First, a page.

To block Iran’s nuclear ambitions, the United States and the European Union recently imposed harsh economic sanctions aimed at choking off Iran’s energy supplies and prohibiting foreign banks from doing business with financial institutions inside the country.
Several officials said they believed the mounting cost of the economic sanctions, especially those affecting Iran’s ability to import gasoline and develop its oil fields, has created fissures among Iran’s political elite and forced a debate about the costs of developing nuclear weapons.
“The argument is over how far to push the program, how close to a weapon they can get without paying an even higher price,” said the senior administration official, speaking on condition of anonymity because American assessments on these debates are classified. “And we’re beginning to see a lot of divisions inside the leadership on that question.”
Nuclear experts agree that the hardest element of producing a weapon is obtaining weapons-grade material. And for Iran that quest, which stretches back more than 20 years, has not been going well, by most accounts.
For most of this year, Iran has added relatively few centrifuges — the machines that spin uranium at supersonic speed, enriching it — to its main plant at Natanz. Only about half of those installed are operating, according to the International Atomic Energy Agency. So far, Iran has produced about 5,730 pounds, enough, with considerable additional enrichment, to produce roughly two weapons.
The public explanation by American officials is that the centrifuges are inefficient and subject to regular breakdowns. And while Iranian officials have talked about installing more advanced models that would be more efficient and reliable, only a few have been installed.
“Either they don’t have the machines, or they have real questions about their technical competence,” Mr. Samore said.
Some of Iran’s enrichment problems appear to have external origins. Sanctions have made it more difficult for Iran to obtain precision parts and specialty metals. Moreover, the United States, Israel and Europe have for years engaged in covert attempts to disrupt the enrichment process by sabotaging the centrifuges. Officials concede there are potential vulnerabilities in their assessments. Chief among them is whether Iran has hidden another enrichment center somewhere in the tunnels it has dug throughout the country, including some near Natanz.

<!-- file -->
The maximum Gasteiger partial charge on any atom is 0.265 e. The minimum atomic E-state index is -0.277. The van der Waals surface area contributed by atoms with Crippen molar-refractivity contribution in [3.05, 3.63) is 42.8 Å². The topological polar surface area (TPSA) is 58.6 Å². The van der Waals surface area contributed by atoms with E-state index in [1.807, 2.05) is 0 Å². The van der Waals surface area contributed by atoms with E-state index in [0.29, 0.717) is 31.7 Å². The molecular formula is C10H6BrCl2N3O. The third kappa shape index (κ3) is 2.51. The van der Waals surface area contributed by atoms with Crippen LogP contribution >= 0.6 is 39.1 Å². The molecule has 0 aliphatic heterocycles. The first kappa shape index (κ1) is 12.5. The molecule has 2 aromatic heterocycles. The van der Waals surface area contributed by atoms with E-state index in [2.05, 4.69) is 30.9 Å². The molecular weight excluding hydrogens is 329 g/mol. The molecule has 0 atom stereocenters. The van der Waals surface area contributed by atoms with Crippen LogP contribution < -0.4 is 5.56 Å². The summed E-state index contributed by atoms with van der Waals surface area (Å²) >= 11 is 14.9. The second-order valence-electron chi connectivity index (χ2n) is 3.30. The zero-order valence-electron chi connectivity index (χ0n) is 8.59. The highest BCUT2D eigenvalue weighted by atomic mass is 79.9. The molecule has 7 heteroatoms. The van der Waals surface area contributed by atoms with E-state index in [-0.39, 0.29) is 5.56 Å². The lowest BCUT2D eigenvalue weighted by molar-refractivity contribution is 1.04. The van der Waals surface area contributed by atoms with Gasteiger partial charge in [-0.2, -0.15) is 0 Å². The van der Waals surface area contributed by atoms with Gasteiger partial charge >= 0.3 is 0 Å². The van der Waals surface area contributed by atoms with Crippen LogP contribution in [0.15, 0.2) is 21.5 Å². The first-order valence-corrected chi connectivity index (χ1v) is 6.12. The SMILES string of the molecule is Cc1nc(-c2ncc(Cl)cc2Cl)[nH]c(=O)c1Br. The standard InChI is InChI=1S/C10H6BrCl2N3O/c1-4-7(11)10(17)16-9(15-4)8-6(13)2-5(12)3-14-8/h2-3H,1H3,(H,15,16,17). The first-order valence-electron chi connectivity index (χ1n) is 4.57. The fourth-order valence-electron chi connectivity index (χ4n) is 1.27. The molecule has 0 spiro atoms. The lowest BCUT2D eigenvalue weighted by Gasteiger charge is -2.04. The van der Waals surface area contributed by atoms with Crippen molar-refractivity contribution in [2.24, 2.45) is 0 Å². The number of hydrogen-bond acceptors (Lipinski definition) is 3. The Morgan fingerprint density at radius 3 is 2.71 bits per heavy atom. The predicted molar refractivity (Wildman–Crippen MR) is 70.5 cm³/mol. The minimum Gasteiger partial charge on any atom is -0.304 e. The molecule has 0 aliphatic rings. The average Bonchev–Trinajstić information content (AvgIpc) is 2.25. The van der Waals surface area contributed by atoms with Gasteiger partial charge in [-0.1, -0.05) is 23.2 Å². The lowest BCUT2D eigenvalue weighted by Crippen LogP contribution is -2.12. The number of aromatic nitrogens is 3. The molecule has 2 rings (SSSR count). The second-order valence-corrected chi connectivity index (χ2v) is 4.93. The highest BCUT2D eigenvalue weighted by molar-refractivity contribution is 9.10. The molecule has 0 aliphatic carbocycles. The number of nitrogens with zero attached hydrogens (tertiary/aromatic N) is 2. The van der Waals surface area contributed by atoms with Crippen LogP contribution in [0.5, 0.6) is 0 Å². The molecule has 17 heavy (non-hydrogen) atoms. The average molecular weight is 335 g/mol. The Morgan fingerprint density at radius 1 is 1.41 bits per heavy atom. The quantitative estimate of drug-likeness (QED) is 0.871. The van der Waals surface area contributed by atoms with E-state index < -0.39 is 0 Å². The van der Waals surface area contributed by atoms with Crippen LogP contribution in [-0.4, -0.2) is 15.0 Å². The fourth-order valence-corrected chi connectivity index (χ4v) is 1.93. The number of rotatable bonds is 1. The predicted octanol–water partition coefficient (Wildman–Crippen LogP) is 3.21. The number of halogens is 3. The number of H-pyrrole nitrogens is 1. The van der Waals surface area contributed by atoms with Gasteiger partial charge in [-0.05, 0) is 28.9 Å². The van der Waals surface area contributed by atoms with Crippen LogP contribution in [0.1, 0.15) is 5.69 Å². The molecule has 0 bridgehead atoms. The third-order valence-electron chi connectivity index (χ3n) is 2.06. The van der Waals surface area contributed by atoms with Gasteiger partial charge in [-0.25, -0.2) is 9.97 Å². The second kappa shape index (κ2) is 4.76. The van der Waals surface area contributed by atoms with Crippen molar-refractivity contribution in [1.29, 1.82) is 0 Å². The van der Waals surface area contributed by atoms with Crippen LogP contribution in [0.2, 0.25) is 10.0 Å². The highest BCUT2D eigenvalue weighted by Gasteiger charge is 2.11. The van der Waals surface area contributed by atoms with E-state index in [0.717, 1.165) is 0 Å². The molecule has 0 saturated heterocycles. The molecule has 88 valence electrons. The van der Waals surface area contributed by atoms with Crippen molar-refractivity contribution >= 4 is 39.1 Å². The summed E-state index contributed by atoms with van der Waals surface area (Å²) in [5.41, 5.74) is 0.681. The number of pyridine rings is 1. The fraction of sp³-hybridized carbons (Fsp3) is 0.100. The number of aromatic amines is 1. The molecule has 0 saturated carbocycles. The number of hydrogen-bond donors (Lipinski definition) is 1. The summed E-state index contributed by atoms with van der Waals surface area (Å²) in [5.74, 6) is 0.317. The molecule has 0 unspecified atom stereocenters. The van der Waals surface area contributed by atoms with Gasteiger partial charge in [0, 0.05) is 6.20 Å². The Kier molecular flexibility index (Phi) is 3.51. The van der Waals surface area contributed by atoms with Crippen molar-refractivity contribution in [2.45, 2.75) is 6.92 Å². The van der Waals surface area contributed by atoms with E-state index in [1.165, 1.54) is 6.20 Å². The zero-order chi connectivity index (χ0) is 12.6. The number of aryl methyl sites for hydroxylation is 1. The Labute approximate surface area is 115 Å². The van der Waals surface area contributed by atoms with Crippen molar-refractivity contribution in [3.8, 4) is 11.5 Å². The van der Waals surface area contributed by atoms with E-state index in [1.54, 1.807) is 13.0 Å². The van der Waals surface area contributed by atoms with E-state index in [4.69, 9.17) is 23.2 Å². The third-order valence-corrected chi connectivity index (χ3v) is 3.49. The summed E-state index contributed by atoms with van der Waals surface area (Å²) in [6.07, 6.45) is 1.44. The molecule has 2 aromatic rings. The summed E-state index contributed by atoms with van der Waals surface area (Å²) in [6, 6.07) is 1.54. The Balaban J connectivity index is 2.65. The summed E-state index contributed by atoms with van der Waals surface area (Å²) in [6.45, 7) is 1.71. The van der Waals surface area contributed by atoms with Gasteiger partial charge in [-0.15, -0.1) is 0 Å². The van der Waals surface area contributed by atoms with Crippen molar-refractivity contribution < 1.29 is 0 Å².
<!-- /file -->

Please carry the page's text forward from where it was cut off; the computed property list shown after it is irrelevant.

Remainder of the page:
Last September, Iran acknowledged to inspectors that it had spent years building such a hidden facility near the city of Qum, buried in a mountain near a major military base. The admission came just days before Western leaders revealed the existence of the facility. But after detailed surveys, and interviews with defectors, officials say they have no evidence a second such facility is under construction.
The current draft of the intelligence report also describes considerable division in Iran about whether the goal of the nuclear program should be to walk right up to the threshold of building an actual bomb — which would mean having highly enriched uranium on hand, along with a workable weapons design — or simply to keep enough low-enriched uranium on hand to preserve Tehran’s options for building a weapon later.
Even as American and Israeli officials agree that the date that Iran is likely to have a nuclear weapon has been pushed into the future, that does not mean that Israel has abandoned the idea of a possible military strike.
American officials said that Israel was particularly concerned that, over time, Iran’s supreme leader could order that nuclear materials be dispersed to secret locations around the country, making it less likely that an Israeli military strike would significantly cripple the program.